(KRON) — What do Target, Nieman-Marcus, Walmart, Apple and the Pentagon all have in common? They thought they were protected. Sadly for these Fortune 500 companies and their millions of customers, they were far more susceptible to infiltration than they thought. Cyber security breaches are no longer few and far between– they are frequent and affecting the most iron-clad companies, big and small.
The most publicized breach of the year was against Sony Pictures. A satirized take on North Korea’s dictator was the catalyst for a breach that did lasting damage and exposed personal emails of some of the top officials. Sony made extensive investments in cyber security and was still caught off-guard.
According to Richaed Bejtlich, the Chief Security strategists for FireEye Inc.– a company enlisted to clean up the Sony mess– the techniques used to bring down Sony weren’t even that sophisticated.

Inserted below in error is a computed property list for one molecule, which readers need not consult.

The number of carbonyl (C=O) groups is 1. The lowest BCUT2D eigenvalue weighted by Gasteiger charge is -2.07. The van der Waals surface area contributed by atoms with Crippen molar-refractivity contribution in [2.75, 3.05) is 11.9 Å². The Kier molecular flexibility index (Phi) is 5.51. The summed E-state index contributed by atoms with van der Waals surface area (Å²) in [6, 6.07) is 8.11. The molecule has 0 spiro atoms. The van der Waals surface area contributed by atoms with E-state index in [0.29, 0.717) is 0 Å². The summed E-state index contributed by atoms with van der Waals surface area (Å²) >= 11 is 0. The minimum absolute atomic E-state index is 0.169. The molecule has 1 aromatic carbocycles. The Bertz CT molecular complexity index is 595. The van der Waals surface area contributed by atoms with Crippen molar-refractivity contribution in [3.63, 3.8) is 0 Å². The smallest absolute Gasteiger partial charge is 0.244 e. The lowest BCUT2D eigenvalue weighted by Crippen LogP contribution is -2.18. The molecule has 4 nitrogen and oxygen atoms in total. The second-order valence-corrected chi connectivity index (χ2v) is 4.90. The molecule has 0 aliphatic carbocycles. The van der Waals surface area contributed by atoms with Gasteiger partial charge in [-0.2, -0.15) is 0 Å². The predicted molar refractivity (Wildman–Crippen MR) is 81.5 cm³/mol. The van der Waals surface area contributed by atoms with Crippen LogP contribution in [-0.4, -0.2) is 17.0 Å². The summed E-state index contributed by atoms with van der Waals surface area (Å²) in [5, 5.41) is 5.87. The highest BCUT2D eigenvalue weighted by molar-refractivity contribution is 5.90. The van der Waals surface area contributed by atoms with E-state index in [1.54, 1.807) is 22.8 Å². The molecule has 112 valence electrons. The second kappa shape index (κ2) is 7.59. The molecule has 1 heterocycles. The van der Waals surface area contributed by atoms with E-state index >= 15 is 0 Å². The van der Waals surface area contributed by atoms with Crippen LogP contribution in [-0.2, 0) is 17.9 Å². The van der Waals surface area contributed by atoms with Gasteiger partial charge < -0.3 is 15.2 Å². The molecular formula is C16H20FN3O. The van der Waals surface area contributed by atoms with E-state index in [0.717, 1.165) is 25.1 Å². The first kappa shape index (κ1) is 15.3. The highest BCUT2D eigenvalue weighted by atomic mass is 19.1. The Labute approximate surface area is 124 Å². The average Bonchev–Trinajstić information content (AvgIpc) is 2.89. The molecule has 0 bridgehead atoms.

“If you’re a sufficiently interesting target, you will be breached. There is no company or organization in the world that can stop it, including the U.S. government. We’ve seen that. But you need to cut off the bad guys before they do what they came there to do,” Bejtlich told the Wall Street Journal.
With so much our transaction information stored on third-party systems, we’re exposed to vulnerabilities beyond our control, and the control of those we entrust.
“It’s not if, but when,” said Diane Aboulafia, director of GreatWork Strategic Communications, an industry leader in crisis PR. “Many companies do not realize that data breaches are practically inevitable.”
So what can companies do to protect themselves?
“First and foremost, they need a plan,” said Aboulafia, “The interesting thing about a plan is that it gives you the time to figure out a response style that fits with your company’s genuine corporate culture.”
But it’s important to see breaches as an inevitability, and not a what-if.
“Companies need to ask themselves questions–Does your company value transparency or do you prefer to provide only information required by state laws or industry regs? How much information will your stakeholders need to feel that you are addressing their problem with empathy and professionalism?” Aboulafia said “A crisis is not the time begin these discussions.”